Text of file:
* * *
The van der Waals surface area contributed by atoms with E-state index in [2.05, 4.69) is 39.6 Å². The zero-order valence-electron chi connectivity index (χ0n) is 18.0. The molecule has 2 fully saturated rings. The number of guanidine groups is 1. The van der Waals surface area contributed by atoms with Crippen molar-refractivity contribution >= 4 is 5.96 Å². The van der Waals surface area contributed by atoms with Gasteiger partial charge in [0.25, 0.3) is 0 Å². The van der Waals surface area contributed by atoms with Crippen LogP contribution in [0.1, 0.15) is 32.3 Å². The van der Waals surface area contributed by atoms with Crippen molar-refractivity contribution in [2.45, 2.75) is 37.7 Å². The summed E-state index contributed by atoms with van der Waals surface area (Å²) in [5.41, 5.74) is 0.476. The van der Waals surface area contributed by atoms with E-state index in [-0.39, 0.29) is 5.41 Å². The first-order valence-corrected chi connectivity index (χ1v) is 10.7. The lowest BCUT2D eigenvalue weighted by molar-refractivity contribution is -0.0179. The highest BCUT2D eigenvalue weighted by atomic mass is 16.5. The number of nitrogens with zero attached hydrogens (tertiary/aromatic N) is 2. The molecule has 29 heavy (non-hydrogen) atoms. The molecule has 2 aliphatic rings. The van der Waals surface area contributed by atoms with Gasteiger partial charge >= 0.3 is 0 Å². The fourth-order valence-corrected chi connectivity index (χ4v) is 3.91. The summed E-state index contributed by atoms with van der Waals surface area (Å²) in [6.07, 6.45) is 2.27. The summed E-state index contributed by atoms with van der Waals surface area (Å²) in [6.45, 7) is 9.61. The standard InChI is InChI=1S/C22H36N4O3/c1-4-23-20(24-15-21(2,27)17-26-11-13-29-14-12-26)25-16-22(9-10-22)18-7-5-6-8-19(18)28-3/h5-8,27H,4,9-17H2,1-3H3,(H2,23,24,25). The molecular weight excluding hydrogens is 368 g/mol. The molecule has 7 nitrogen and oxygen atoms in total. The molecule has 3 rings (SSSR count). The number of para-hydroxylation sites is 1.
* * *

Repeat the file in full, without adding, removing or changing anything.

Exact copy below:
The van der Waals surface area contributed by atoms with E-state index in [2.05, 4.69) is 39.6 Å². The zero-order valence-electron chi connectivity index (χ0n) is 18.0. The molecule has 2 fully saturated rings. The number of guanidine groups is 1. The van der Waals surface area contributed by atoms with Crippen molar-refractivity contribution >= 4 is 5.96 Å². The van der Waals surface area contributed by atoms with Gasteiger partial charge in [0.25, 0.3) is 0 Å². The van der Waals surface area contributed by atoms with Crippen LogP contribution in [0.1, 0.15) is 32.3 Å². The van der Waals surface area contributed by atoms with Crippen molar-refractivity contribution in [2.45, 2.75) is 37.7 Å². The summed E-state index contributed by atoms with van der Waals surface area (Å²) in [5.41, 5.74) is 0.476. The van der Waals surface area contributed by atoms with E-state index in [-0.39, 0.29) is 5.41 Å². The first-order valence-corrected chi connectivity index (χ1v) is 10.7. The lowest BCUT2D eigenvalue weighted by molar-refractivity contribution is -0.0179. The highest BCUT2D eigenvalue weighted by atomic mass is 16.5. The number of nitrogens with zero attached hydrogens (tertiary/aromatic N) is 2. The molecule has 29 heavy (non-hydrogen) atoms. The molecule has 2 aliphatic rings. The van der Waals surface area contributed by atoms with Gasteiger partial charge >= 0.3 is 0 Å². The fourth-order valence-corrected chi connectivity index (χ4v) is 3.91. The summed E-state index contributed by atoms with van der Waals surface area (Å²) in [6.07, 6.45) is 2.27. The summed E-state index contributed by atoms with van der Waals surface area (Å²) in [6.45, 7) is 9.61. The standard InChI is InChI=1S/C22H36N4O3/c1-4-23-20(24-15-21(2,27)17-26-11-13-29-14-12-26)25-16-22(9-10-22)18-7-5-6-8-19(18)28-3/h5-8,27H,4,9-17H2,1-3H3,(H2,23,24,25). The molecular weight excluding hydrogens is 368 g/mol. The molecule has 7 nitrogen and oxygen atoms in total. The molecule has 3 rings (SSSR count). The number of para-hydroxylation sites is 1.